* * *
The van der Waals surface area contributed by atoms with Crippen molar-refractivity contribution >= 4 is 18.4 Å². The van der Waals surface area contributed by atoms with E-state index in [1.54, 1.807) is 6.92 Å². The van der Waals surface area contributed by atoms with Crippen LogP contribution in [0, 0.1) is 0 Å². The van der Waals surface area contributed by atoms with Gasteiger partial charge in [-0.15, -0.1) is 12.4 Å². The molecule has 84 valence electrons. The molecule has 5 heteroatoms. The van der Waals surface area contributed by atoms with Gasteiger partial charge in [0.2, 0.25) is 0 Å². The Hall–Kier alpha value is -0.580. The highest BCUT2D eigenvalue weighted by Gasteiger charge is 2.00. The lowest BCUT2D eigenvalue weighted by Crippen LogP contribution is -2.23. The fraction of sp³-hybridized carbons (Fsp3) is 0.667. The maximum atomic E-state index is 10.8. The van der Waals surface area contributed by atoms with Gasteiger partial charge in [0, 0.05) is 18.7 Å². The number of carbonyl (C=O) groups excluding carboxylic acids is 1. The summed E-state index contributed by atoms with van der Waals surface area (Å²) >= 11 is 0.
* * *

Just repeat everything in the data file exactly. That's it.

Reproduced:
The van der Waals surface area contributed by atoms with Crippen molar-refractivity contribution >= 4 is 18.4 Å². The van der Waals surface area contributed by atoms with E-state index in [1.54, 1.807) is 6.92 Å². The van der Waals surface area contributed by atoms with Crippen LogP contribution in [0, 0.1) is 0 Å². The van der Waals surface area contributed by atoms with Gasteiger partial charge in [-0.15, -0.1) is 12.4 Å². The molecule has 84 valence electrons. The molecule has 5 heteroatoms. The van der Waals surface area contributed by atoms with Gasteiger partial charge in [0.2, 0.25) is 0 Å². The Hall–Kier alpha value is -0.580. The highest BCUT2D eigenvalue weighted by Gasteiger charge is 2.00. The lowest BCUT2D eigenvalue weighted by Crippen LogP contribution is -2.23. The fraction of sp³-hybridized carbons (Fsp3) is 0.667. The maximum atomic E-state index is 10.8. The van der Waals surface area contributed by atoms with Gasteiger partial charge in [0, 0.05) is 18.7 Å². The number of carbonyl (C=O) groups excluding carboxylic acids is 1. The summed E-state index contributed by atoms with van der Waals surface area (Å²) >= 11 is 0.